We all feel the downturn in the economy, and too many of us are fed up with what our government and the parties have become.

That is why I am amazed to see the media continuing to support the same old parties and doesn’t want to bring the public new news and information.

When I caught the snippet that independent candidate for governor Kevin Scott requested a debate with the other two independents, I was shocked that I didn’t hear anything else about it.

Wake up, and show readers and viewers that you care about our society and government! Families are suffering out here; prices are up on everything, and one minute we are being told that there is a huge state budget deficit and we must pass tax reform, and the next minute we are being told that the state budget is in the black! Huh?

This just confirms my view that the parties are playing games with us once again. Which is why I feel that we must take a serious look at the independent candidates.

The candidates are equally represented on the ballot, so let them be seen equally in public. The media must take the lead on broadcasting a debate between the independents.

We’ve seen the party candidates for months now, and it is time to give fair focus to the rest of the candidates — the independents.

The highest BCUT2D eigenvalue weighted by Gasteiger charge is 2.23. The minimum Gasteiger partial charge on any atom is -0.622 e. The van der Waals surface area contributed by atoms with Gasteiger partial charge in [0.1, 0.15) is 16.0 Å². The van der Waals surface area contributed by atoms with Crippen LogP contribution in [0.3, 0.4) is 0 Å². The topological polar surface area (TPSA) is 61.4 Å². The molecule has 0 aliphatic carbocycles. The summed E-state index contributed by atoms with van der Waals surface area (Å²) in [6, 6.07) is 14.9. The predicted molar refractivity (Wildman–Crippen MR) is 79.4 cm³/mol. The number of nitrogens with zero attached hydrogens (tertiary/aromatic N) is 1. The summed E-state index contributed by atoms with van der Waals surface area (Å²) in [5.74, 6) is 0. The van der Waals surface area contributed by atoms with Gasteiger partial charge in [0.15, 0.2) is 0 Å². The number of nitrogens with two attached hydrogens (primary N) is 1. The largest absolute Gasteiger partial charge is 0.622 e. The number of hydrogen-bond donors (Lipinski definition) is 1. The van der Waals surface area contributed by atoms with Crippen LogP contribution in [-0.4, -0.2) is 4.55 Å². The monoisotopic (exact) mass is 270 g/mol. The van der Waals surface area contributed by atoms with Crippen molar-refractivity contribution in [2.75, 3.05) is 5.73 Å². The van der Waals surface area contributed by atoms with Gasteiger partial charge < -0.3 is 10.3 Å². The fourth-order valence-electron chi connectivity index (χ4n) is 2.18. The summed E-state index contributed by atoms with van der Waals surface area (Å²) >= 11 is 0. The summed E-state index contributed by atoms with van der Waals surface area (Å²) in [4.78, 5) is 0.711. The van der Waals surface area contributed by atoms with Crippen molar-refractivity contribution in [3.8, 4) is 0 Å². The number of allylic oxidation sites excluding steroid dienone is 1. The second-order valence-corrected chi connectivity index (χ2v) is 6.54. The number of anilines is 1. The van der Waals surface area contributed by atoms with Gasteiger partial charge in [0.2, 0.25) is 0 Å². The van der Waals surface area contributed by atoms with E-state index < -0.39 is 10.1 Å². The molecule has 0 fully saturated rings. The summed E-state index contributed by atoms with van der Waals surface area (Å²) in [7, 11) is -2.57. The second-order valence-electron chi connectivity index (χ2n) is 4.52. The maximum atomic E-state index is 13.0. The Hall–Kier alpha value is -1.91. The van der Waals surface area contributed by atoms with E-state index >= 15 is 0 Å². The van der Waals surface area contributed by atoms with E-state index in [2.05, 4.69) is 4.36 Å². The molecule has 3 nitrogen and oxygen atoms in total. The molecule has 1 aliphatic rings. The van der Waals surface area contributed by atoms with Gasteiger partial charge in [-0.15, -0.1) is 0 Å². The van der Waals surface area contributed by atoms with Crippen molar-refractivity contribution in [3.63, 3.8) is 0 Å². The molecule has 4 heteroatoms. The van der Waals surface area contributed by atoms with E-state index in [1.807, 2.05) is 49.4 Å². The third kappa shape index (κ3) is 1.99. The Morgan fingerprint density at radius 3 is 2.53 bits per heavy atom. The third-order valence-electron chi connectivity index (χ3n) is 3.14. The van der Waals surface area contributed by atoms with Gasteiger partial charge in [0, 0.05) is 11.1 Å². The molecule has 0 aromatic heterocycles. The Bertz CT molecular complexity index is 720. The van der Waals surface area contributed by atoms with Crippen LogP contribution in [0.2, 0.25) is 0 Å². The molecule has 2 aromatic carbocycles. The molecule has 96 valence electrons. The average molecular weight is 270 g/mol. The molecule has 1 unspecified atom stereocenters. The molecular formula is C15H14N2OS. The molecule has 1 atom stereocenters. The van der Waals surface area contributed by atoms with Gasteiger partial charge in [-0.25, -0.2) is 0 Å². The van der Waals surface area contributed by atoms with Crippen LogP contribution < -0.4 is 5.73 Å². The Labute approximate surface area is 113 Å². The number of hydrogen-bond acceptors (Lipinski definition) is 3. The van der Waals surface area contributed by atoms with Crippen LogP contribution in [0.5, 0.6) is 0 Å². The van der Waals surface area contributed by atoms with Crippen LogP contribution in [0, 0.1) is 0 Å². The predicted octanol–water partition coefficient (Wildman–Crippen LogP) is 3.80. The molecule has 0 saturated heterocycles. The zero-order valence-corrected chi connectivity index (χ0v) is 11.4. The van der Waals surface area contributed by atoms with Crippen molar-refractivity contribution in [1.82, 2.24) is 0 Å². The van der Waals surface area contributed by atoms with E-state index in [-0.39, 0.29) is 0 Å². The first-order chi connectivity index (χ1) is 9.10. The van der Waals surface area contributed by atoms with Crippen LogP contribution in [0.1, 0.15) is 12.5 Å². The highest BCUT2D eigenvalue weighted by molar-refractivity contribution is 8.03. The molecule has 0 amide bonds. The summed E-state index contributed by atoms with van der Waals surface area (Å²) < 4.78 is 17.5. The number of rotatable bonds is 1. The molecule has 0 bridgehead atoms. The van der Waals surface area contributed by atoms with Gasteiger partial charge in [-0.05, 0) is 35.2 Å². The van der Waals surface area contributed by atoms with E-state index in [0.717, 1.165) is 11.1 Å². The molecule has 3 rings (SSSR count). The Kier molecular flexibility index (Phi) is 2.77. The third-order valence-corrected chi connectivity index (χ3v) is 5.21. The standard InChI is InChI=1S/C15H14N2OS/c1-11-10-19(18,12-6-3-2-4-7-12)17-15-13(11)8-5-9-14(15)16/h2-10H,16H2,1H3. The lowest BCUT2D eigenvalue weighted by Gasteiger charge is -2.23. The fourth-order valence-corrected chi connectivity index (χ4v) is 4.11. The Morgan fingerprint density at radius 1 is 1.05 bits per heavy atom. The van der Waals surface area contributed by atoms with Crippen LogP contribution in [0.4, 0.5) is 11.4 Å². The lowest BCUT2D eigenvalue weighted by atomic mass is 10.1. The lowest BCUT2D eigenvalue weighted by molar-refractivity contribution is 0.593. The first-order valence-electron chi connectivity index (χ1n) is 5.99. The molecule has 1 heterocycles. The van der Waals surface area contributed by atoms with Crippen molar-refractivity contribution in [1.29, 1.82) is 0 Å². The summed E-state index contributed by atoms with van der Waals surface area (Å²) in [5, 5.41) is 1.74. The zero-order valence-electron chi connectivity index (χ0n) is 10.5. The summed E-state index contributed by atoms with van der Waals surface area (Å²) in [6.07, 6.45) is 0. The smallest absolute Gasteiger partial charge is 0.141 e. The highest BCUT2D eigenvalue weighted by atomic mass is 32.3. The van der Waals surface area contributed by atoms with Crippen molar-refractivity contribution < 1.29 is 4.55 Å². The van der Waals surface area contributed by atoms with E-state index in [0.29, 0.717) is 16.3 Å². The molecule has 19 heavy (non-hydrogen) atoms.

So, please do your journalistic duty and bring us equal coverage. And give us a debate between the independent candidates!

Annie Darling
Cape Elizabeth 

Congress shouldn’t quit until vote on Disclose Act 

We call on Sens. Olympia Snowe and Susan Collins to publicly support the Disclose Act instead of the so-far-successful Republican filibuster.

This much-needed legislation is critically important to Maine citizens who care about the health of our democracy and who would like to see voters, not corporations, represented in the 2010 elections this fall.

After Citizens United v. FEC overturned limits on corporate political advertising, strong campaign finance laws are essential — and more than 80 percent of Mainers polled recently said they strongly support campaign finance disclosure and transparency.

The Disclose Act does just that: It establishes new disclosure requirements for corporations, labor unions, advocacy groups and trade associations. It is fair and equitable legislation that does not favor either political party.

If the Senate does not act, there is nothing to prevent election manipulation by fly-by-night “hit” groups, or to stop foreign — or even hostile — governments from pumping secret money into our elections. Voters deserve to know who is behind election advertising. The Supreme Court has endorsed campaign finance disclosure — now it’s time for our senators to do the same.

Barbara McDade
president, League of Woman Voters of Maine
Bangor

We are painfully aware that ordinary citizens, especially those of the middle class, have to pick up the pieces time and time again because of bad decisions made by our congressional representatives and senators in Washington.